If there are two people creating a website, most likely, one of you will be making the important decisions. Another approach is to share the responsibility. For example, one developer will make decisions about the tools and techniques, while the other will decide on interface and design. One of you will be responsible for assembling everything together, and the other will evaluate the final product, and make the decision to launch.

Sometimes, a client acts as a manager, even if they don’t formally have such a title. They order a design for their app, oversee the production process, and publish the product to app stores.

Is management a real profession?

A manager doesn’t always need advanced technical skills. That’s why one might think they don’t need a manager in their team. In the absence of coding ability or other technical expertise, what do they actually bring to the table?

The fact is, being a manager requires a lot of effort. Going on vacation with children might not require any special skills, but to deal with three kids, pack all their favorite toys, enough food, insect repellent, and any other necessities is a lot of work. Just thinking about the packing and preparation can give you a headache.

Companies need managers for several reasons:

  1. Managers look at the big picture. They see how small projects make up the final product.
  2. Managers make sure everyone knows the deadlines.
  3. Managers make sure a team communicates with one another and that all the team members are on the same page.

Moreover, managers also interact with clients. Interacting with a client isn’t exactly easy. If the client tells you to add some “razzle-dazzle,” your job as a manager is to figure out what that means.

So yes, being a manager is a hard job. In many cases, it’s probably a lot easier to just write code!

Types of managers and their roles

In IT companies, you’ll likely meet the following types of managers:

  • The project manager is responsible for delivering projects often ordered by a client. The manager knows everything about the deadlines and project requirements, distributes the tasks, and clarifies any details with clients.
  • The product manager is responsible for the entire product lifecycle. Let’s say you’re working on a website with classified ads that has multiple content modules (a payment section, a chat, and a photo editor). Your job is to make sure that your project is properly maintained — it has all the necessary features that are highly demanded by the user community and all bugs are fixed. You may also need to ensure that the product returns a profit (but that’s not always the case).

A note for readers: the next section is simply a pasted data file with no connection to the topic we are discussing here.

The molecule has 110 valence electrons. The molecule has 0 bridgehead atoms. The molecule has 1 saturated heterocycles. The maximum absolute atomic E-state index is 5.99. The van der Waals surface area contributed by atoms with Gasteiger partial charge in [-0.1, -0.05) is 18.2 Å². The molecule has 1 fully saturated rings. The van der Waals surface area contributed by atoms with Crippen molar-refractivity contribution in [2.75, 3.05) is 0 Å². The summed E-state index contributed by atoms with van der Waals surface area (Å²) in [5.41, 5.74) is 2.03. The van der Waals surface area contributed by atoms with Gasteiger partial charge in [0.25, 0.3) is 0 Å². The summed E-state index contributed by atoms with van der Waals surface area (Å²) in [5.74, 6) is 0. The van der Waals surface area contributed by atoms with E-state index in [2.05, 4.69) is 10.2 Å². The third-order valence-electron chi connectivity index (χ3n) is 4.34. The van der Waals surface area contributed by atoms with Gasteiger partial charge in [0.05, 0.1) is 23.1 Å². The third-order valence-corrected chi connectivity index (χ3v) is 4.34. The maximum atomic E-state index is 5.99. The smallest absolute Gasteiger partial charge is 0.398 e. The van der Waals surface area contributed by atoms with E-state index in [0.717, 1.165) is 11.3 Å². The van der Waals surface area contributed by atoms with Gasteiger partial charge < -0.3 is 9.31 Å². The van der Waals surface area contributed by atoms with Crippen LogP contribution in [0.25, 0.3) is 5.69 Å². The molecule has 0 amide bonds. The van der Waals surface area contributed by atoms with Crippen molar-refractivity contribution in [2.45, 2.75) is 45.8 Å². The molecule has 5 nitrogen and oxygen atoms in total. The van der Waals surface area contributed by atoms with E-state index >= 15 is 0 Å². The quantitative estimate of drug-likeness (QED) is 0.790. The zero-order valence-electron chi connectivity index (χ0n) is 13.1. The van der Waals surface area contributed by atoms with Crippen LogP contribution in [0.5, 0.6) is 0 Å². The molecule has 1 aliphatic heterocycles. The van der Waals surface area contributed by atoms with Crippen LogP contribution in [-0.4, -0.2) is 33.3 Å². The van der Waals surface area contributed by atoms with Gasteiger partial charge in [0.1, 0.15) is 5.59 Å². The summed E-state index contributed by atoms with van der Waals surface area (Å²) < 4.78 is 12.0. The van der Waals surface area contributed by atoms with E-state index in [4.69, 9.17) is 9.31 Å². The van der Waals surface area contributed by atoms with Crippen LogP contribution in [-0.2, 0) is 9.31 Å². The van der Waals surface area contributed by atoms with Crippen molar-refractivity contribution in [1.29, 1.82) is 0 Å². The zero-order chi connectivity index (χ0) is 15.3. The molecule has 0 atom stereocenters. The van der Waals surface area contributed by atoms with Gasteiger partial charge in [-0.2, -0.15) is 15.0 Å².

• The team lead is responsible for distributing and coordinating the work in a team. For example, there might be a front-end department that does a lot of different tasks for other departments. The job of the team lead is to pass these tasks to the team and then hand the final product back to the client.
  • The chief technical officer (CTO) is in charge of all the projects and technical aspects of the company and also provides technical support for production. They know which technologies are implemented within the product and how the project is assembled. The CTO is familiar with the development process and knows how everything relates to the company’s budget. The role of the CTO is similar to what the managers do, just on the technical side of things.

The difference between an IT specialist and a manager

IT specialists and managers have entirely different approaches towards their work.

  • An IT specialist dives deeper into the technical side of things. Let’s say you have a senior back-end developer on your team who is brilliant when it comes to handling high server loads. They’re good at building app architectures and writing complex code. Their goal is to deliver a given task at the highest possible level.
  • A manager looks at the bigger picture. They know how the different departments work, how the production process works, and what the team has to do in order to produce a successful project. Their goal is to make sure that the work that IT specialists do brings the desired result.

Let’s put it this way: you can go camping with the greatest guitar player and the best chef in the world, but without a manager on your team, you might not have tents to sleep in, or any of the other necessities you need to survive. Your camping trip would be a disaster! That’s why every team needs a manager.

Explore Practicum to amp up your tech skills and advance your career.